they be expected to put up with him as a finance minister, when they could get a better and cheaper one in England?' The political arguments are generally very heated, but not convincing, each party at the end retaining firmer than ever, it seemed to us, his own opinion, but on the whole they are conducted very good-naturedly, and with as much good sense or more than is shown in Parliament. Whatever the discussion may be, the listener may gather much amusement from it, if not profit. Ther There are worse ways of spending an idle evening than in the bar of a country inn; there you may learn the genuine opinion of the country people, freely given.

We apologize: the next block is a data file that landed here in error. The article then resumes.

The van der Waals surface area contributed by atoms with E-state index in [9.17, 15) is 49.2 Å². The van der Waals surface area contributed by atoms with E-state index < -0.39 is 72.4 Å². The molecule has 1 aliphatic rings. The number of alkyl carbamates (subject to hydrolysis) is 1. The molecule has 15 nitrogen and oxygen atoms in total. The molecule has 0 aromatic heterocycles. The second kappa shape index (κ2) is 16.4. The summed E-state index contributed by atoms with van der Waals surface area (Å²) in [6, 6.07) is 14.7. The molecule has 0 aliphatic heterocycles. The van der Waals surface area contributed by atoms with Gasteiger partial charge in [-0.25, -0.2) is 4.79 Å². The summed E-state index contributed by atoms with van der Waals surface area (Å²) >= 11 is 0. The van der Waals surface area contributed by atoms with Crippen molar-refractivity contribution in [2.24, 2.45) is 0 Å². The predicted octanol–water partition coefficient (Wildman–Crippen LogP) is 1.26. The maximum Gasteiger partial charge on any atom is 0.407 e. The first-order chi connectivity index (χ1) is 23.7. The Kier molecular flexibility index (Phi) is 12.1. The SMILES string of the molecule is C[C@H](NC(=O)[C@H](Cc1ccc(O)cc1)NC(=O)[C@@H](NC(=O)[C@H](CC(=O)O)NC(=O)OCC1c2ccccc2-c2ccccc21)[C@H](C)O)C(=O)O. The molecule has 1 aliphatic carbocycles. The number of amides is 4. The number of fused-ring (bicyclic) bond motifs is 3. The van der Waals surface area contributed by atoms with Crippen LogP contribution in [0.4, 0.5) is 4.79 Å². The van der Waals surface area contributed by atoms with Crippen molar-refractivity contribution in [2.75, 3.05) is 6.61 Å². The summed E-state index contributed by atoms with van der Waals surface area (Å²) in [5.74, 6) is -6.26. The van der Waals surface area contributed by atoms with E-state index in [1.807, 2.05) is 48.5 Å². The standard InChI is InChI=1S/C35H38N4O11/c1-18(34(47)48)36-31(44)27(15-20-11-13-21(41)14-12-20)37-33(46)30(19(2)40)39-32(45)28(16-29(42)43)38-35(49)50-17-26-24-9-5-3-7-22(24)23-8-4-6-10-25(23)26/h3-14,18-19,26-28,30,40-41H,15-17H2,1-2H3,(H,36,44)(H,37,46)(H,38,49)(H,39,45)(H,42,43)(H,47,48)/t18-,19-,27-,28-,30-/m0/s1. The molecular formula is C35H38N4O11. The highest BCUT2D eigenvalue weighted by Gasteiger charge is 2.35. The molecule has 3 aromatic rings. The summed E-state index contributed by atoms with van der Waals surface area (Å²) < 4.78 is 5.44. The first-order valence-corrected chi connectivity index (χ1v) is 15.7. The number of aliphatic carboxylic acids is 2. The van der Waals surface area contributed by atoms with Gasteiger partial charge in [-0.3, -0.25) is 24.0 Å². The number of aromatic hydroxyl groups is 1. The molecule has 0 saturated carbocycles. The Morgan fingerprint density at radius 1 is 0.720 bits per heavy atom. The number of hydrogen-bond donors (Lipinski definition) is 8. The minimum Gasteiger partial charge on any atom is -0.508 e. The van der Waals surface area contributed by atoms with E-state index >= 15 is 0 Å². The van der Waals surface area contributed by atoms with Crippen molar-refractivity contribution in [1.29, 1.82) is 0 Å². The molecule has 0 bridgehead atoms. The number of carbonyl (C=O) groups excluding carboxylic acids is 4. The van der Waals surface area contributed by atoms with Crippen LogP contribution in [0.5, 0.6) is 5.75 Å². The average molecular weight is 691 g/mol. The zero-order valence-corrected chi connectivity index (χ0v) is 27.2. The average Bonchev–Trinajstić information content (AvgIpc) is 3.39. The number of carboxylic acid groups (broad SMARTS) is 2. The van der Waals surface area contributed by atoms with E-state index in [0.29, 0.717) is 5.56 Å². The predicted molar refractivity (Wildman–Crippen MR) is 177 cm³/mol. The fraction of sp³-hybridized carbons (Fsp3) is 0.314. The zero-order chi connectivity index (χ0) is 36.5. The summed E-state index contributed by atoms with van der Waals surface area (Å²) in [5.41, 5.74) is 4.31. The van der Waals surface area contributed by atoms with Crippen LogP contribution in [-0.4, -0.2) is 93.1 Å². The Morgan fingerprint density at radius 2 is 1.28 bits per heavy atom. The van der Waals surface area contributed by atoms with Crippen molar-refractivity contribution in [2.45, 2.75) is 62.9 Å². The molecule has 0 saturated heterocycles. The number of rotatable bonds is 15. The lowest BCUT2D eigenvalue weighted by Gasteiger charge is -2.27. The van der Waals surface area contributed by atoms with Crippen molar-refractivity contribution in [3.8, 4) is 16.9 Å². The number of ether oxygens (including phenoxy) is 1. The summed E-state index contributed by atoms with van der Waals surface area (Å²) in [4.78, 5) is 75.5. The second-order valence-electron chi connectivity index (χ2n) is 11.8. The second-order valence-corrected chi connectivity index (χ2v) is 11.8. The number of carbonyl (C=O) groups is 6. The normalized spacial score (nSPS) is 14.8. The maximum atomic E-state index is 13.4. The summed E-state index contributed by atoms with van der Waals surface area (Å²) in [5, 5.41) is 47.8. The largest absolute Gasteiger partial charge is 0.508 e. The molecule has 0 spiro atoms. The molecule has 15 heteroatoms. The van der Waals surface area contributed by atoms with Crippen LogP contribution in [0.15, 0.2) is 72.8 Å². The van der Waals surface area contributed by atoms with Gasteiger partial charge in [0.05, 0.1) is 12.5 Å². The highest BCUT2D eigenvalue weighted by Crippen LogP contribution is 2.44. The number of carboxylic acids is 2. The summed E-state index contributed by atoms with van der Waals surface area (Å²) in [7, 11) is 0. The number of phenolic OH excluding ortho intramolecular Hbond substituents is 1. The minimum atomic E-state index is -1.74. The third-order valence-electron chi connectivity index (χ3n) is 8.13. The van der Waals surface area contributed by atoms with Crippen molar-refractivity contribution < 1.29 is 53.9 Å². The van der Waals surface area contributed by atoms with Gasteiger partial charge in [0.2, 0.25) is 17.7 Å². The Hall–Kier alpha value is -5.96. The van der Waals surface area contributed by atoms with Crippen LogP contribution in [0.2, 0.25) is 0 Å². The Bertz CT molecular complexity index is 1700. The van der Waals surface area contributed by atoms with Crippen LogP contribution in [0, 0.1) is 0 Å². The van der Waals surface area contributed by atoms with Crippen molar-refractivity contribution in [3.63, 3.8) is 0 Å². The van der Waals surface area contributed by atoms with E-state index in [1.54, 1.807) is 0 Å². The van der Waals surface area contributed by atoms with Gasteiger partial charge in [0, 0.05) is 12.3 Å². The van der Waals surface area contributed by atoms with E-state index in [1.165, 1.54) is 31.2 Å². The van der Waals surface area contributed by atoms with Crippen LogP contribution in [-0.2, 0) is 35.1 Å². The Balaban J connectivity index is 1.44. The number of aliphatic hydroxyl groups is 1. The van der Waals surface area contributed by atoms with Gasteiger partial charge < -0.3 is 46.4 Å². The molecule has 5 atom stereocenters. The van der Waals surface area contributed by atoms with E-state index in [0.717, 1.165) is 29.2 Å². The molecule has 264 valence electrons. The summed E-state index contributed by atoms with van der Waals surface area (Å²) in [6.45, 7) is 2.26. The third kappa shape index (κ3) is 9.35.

Not only from the rural folk we came across at country inns did we get entertainment, but the odd copies of local papers, old numbers of magazines, and ancient bound volumes that we discovered in our sitting-rooms afforded us frequent matter for thought and amusement. The following extract that I copied verbatim from a provincial newspaper may . be given as an example of the curious paragraphs that appear now and again in these prints. At the late church restoration one of the items charged by the painter was: "To mending the Commandments, altering the Belief, and making a new Lord's Prayer, 4. 10s." From an old magazine bearing the strange title of 'The Post Angel, or the Athenian Mercury,' published in 1701, we gleaned some wonderful information in the Answers to Correspondents.' Who edited these, I wonder? Why,' asks some one, does the Needle in the Sea-Compass always turn to the North?' The reply given is: